Property Rights, Coastal Protection and the Roberts Court
Today the U.S. Supreme Court hears oral arguments in the most consequential environmental case of the current Term: Stop the Beach Renourishment v. Florida Department of Environmental Protection, No. 08-1151. This case bears close watching, for several reasons.
First, the litigation represents the Roberts Court’s first foray into the longstanding legal and policy debate pitting environmental protection and property rights protected under the Takings Clause of the U.S. Constitution. The Rehnquist Court was seemingly obsessed with takings jurisprudence, deciding at least one case on the subject each Term between 1978 and the end of Rehnquist’s tenure in 2005. By contrast, the Roberts Court has avoided this contentious area of constitutional and environmental law–until now.
Second, the most prominent issue presented by the Stop the Beach Renourishment case involves the concept of “judicial takings”–a principle the justices have heretofore failed to embrace. Past Supreme Court takings cases have involved the question of whether regulators–or, occasionally, legislators–have “taken” private property so as to require payment of compensation to the property owner. In this case, by contrast, the question is whether courts–here the Florida Supreme Court–can similarly “take” private property via their judicial decision-making. If the Supreme Court were to embrace such a theory, the judicial takings doctrine could be expected to raise significant federalism concerns. That’s because such judicial takings cases will undoubtedly be filed in federal courts, asking federal judges to second-guess the constitutional propriety of state court decisions.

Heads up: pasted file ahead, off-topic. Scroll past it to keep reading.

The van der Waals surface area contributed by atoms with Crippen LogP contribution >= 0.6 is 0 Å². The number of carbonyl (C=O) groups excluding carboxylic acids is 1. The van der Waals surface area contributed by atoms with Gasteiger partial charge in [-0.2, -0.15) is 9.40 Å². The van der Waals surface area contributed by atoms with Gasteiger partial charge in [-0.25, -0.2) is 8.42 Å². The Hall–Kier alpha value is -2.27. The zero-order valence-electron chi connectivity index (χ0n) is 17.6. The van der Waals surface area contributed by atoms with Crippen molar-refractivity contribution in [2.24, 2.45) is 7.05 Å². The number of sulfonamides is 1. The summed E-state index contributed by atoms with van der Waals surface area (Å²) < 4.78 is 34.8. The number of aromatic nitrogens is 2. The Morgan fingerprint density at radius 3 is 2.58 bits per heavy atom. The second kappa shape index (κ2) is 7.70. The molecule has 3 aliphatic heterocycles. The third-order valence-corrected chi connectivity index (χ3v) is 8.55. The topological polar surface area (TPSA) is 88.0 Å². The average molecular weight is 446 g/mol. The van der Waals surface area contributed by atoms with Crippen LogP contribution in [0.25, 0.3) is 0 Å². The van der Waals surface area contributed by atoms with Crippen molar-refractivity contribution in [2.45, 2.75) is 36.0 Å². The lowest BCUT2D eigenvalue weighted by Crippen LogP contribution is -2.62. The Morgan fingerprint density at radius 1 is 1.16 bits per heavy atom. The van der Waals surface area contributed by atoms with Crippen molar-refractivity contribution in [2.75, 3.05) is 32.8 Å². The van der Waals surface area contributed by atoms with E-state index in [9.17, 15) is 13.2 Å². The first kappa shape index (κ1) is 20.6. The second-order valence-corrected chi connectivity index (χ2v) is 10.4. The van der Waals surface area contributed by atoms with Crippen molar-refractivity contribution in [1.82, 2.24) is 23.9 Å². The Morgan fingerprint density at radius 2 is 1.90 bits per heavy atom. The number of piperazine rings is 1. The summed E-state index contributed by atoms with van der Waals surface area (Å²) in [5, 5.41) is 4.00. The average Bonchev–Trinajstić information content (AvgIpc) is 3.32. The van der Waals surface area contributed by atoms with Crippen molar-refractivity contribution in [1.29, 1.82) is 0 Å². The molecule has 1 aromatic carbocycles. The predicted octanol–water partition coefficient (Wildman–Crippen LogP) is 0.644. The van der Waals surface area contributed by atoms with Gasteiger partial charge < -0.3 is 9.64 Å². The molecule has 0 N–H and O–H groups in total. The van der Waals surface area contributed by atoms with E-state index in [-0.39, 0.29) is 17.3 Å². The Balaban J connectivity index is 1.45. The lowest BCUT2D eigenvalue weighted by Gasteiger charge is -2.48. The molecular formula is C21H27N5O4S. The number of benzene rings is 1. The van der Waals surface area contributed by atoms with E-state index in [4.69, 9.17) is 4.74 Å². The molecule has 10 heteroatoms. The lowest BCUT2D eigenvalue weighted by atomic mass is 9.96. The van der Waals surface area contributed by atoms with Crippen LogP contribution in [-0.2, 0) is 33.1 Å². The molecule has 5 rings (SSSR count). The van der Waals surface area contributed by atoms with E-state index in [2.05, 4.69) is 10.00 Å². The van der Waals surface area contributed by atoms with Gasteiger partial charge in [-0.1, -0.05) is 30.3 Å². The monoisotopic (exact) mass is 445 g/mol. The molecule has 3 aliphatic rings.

Third, this and other controversial aspects of the Stop the Beach Renourishment case have triggered a veritable avalanche of amici briefs supporting both sides. Most prominent among them are filings by the Obama Administration and a coalition of 26 states (led by California), both in support of the Florida state and local government respondents in the case. (Copies of all the parties’ and amici’s briefs in the case can be found here.) Indeed, the U.S. Solicitor General will share oral argument time with the Florida respondents before the justices today.
Finally, this case has strong climate change overtones. The litigation results from Florida state legislation which, following numerous hurricanes and tropical storms that severely damaged the Florida coast, permitted government officials to undertake publicly-funded and administered beach replenishment programs. That same legislation, however, fixes the ocean shoreline boundary between sovereign tidelands and privately-owned uplands, in a fashion different from prior Florida property law. (The issue is whether this statutory change to Florida state law triggers a compensable taking of private property.) In this sense, Stop the Beach Renourishment is a harbinger of future legal conflicts that will undoubtedly arise throughout the United States, as the effects of climate change–such as sea level rise and intensified storm activity–change land forms and spawn boundary disputes such as the one now playing out before the Supreme Court.
The justices will issue their decision in the Stop the Beach Renourishment case by the end of June.